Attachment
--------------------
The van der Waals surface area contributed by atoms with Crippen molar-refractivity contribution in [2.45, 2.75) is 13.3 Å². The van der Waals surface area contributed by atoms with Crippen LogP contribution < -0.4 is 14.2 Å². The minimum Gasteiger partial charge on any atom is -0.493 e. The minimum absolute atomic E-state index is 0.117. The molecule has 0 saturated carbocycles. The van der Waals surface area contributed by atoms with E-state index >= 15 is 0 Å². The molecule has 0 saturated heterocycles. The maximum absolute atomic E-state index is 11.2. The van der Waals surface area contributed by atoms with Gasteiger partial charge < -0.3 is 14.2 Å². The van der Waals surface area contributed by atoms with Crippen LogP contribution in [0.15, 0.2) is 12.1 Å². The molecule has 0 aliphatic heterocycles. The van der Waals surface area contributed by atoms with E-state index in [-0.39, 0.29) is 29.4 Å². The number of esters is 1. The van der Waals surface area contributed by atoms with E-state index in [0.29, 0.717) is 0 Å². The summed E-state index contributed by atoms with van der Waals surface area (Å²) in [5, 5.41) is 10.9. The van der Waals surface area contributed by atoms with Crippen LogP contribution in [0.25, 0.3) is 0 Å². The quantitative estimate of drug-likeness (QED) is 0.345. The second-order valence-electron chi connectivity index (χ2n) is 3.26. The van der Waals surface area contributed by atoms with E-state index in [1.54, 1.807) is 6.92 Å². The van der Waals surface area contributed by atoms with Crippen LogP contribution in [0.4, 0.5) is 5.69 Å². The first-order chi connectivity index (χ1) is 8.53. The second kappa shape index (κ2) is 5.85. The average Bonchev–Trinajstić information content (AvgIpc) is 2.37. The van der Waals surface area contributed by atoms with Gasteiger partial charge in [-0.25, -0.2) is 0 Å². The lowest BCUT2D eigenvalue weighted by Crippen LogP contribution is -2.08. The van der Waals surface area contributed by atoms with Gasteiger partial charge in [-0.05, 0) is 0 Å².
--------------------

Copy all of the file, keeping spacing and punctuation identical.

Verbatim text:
The van der Waals surface area contributed by atoms with Crippen molar-refractivity contribution in [2.45, 2.75) is 13.3 Å². The van der Waals surface area contributed by atoms with Crippen LogP contribution < -0.4 is 14.2 Å². The minimum Gasteiger partial charge on any atom is -0.493 e. The minimum absolute atomic E-state index is 0.117. The molecule has 0 saturated carbocycles. The van der Waals surface area contributed by atoms with E-state index >= 15 is 0 Å². The molecule has 0 saturated heterocycles. The maximum absolute atomic E-state index is 11.2. The van der Waals surface area contributed by atoms with Gasteiger partial charge < -0.3 is 14.2 Å². The van der Waals surface area contributed by atoms with Crippen LogP contribution in [0.15, 0.2) is 12.1 Å². The molecule has 0 aliphatic heterocycles. The van der Waals surface area contributed by atoms with E-state index in [-0.39, 0.29) is 29.4 Å². The number of esters is 1. The van der Waals surface area contributed by atoms with E-state index in [0.29, 0.717) is 0 Å². The summed E-state index contributed by atoms with van der Waals surface area (Å²) in [5, 5.41) is 10.9. The van der Waals surface area contributed by atoms with Crippen LogP contribution in [0.25, 0.3) is 0 Å². The quantitative estimate of drug-likeness (QED) is 0.345. The second-order valence-electron chi connectivity index (χ2n) is 3.26. The van der Waals surface area contributed by atoms with E-state index in [1.54, 1.807) is 6.92 Å². The van der Waals surface area contributed by atoms with Crippen LogP contribution in [0.4, 0.5) is 5.69 Å². The first-order chi connectivity index (χ1) is 8.53. The second kappa shape index (κ2) is 5.85. The average Bonchev–Trinajstić information content (AvgIpc) is 2.37. The van der Waals surface area contributed by atoms with Gasteiger partial charge in [-0.25, -0.2) is 0 Å². The lowest BCUT2D eigenvalue weighted by Crippen LogP contribution is -2.08. The van der Waals surface area contributed by atoms with Gasteiger partial charge in [-0.05, 0) is 0 Å².